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by Sharon Chisvin, August 25, 2010

Since introducing this column last spring I have been inundated with books on Jewish topics and by Jewish authors, so many, in fact, that it has been a challenge to read and review all of them in a timely fashion. In view of this, I am taking the liberty of using this week’s column to simply bring to your attention a few titles that are awaiting my attention. Perhaps their brief description will grab your interest … 

There is No Other is a book of short stories written by former Torontonian Jonathan Papernick. Published by Exile Editions, this fiction collection, the author’s second, examines Jewish life and ideas through the eyes of a number of eccentric characters, including an Iraqi war vet who sees the Virgin Mary in a synagogue pulpit, and a Jewish boy of African heritage who disrupts his Hebrew class during its annual Purim celebration. Papernick is also the author of the novel Who by Fire, Who by Blood.

Prairie Kaddish, written by Victoria based poet and occupational therapist Isa Milman and published by Coteau Books, is an intriguing collection of poems, personal reflections, and fascinating historical information that tenderly pays homage to early Canadian Jewry, in particularly those who left behind the old world and settled in the Jewish colonies on the cold and frozen Canadian prairies. Milman is also the author of the poetry collection Between the Doorposts and the chap book Seven Fat Years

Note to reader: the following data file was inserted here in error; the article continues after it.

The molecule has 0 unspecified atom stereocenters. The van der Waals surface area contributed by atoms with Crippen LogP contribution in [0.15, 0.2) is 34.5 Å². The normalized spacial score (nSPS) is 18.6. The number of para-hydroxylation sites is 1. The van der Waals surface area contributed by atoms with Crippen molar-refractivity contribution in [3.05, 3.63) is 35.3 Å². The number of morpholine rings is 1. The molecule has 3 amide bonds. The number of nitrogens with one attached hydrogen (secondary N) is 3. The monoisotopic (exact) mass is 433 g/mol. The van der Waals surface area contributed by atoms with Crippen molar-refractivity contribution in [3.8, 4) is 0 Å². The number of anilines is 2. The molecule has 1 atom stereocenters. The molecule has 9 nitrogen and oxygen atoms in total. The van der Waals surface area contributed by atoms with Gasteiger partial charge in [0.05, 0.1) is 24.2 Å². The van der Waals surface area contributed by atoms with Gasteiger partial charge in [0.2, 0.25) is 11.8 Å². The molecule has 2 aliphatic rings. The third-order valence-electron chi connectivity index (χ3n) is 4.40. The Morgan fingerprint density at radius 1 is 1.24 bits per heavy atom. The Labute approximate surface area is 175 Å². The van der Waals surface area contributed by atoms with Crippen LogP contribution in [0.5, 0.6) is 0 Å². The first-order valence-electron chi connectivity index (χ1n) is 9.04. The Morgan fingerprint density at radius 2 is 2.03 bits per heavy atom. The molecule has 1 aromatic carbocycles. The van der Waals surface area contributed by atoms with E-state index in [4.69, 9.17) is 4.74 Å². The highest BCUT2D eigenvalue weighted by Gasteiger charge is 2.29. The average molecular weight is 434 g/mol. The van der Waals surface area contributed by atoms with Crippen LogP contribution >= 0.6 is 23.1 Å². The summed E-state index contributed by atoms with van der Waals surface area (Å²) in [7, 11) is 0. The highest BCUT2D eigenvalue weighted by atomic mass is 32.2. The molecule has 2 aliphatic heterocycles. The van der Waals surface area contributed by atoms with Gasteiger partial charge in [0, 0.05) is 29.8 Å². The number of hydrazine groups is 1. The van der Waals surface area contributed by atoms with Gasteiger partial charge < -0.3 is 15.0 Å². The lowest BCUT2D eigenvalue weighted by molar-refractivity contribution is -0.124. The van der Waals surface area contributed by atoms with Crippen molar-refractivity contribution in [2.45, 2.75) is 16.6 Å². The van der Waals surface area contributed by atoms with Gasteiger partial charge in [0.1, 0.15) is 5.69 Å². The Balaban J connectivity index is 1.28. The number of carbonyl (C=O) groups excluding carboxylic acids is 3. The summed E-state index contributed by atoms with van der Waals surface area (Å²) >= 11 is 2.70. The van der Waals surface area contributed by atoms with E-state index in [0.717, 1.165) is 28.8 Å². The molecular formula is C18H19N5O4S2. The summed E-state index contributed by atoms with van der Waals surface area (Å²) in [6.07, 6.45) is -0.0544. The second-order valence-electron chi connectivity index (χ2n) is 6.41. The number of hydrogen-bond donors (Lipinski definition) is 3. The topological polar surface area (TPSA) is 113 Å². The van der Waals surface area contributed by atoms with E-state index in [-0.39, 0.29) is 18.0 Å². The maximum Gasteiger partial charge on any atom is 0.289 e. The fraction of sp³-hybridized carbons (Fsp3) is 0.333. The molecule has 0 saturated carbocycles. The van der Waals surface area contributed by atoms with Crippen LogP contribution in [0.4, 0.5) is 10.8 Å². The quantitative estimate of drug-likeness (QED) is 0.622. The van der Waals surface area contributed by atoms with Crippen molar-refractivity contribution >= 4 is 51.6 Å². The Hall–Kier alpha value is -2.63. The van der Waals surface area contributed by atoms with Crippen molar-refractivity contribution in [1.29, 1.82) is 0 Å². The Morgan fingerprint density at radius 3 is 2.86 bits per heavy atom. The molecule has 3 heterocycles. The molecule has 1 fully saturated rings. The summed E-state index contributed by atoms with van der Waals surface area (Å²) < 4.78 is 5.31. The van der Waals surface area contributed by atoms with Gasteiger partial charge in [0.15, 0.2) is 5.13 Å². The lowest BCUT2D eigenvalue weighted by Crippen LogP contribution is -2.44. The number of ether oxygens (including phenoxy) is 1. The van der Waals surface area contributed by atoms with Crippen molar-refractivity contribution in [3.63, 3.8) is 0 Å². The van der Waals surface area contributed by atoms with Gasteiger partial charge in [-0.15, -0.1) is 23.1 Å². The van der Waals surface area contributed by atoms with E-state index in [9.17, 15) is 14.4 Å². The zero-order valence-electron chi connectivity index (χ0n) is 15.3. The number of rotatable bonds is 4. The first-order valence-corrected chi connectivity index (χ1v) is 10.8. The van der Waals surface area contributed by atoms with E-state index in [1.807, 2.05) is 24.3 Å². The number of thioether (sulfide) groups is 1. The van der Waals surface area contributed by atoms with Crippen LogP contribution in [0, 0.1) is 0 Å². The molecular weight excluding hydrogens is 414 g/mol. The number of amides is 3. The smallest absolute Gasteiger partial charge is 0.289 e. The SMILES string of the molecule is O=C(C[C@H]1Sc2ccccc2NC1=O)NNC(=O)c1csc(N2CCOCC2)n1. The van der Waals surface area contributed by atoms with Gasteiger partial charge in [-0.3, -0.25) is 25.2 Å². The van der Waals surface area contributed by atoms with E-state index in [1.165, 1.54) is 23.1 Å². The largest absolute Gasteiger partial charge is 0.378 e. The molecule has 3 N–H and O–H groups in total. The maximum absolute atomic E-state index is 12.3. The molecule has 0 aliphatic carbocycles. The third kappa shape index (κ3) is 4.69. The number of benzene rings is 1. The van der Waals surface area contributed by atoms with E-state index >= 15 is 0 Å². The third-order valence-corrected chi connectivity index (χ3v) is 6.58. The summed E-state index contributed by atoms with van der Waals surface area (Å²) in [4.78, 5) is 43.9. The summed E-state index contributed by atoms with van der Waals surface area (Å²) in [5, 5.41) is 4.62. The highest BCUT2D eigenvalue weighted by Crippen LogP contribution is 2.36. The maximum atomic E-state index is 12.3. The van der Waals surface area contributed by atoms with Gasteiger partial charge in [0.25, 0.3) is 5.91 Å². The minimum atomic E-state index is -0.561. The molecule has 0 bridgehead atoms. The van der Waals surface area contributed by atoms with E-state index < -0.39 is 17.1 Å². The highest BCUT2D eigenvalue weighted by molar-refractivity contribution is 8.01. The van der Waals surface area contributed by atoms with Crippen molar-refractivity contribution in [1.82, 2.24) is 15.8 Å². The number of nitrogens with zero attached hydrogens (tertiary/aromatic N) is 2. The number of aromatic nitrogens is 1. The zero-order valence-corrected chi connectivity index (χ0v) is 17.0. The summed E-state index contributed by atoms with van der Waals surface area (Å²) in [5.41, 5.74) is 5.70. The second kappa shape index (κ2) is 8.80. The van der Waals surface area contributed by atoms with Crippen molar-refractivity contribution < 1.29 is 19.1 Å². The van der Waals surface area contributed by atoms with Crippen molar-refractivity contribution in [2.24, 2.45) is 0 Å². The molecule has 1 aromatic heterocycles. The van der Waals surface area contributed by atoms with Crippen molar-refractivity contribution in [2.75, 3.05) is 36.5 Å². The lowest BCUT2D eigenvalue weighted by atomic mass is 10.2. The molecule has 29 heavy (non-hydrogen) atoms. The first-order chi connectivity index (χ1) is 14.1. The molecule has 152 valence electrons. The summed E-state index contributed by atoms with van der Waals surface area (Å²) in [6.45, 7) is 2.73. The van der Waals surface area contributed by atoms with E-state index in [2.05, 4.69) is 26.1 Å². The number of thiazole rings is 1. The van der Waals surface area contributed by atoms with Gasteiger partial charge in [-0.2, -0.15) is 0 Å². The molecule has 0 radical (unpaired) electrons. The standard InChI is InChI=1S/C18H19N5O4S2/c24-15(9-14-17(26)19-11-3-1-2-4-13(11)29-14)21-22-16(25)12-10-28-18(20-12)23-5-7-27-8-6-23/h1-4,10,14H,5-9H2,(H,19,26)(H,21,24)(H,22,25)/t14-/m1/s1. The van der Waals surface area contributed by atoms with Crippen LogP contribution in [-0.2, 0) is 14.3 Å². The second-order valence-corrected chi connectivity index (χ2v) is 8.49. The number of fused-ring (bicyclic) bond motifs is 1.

Old Jews Telling Jokes:  5,000 Years of Funny Bits and Not-So-Kosher Laughs offers exactly what its title promises. Based on a popular website that goes by the same name, the book, written by Sam Hoffman with Eric Spigelman and published by A. Villard Books, captures the voices of several elderly Jewish men and women as they retell some of their favourite Jewish jokes, most of which are very funny even if  you have likely heard them before.

Inferno is a dark dystopian saga about Red People, Black Boots and an all powerful Council. Written by American Todd Riemer, the novel follows the moral struggles and misadventures of a man named Blum as he seeks revenge for the state sanctioned murder of his beloved. The audio version of the book will be of particular interest to Winnipegers as it is read with great dramatic effect by Los Angeles based actor, artist and film maker Benson Simmonds, who was born and raised in Winnipeg.

Mrs. Kaputnik’s Pool Hall and Matzo Ball Emporium, published by Tundra Books, is, as its name suggests, a book for elementary school age children. Author Rona Arato introduces dragons, gangsters and an assortment of other questionable characters to tell the story of one family’s challenging early 20th century emigration from a small Russian shtetl to the often frightening, confusing and overwhelming streets of New York City.

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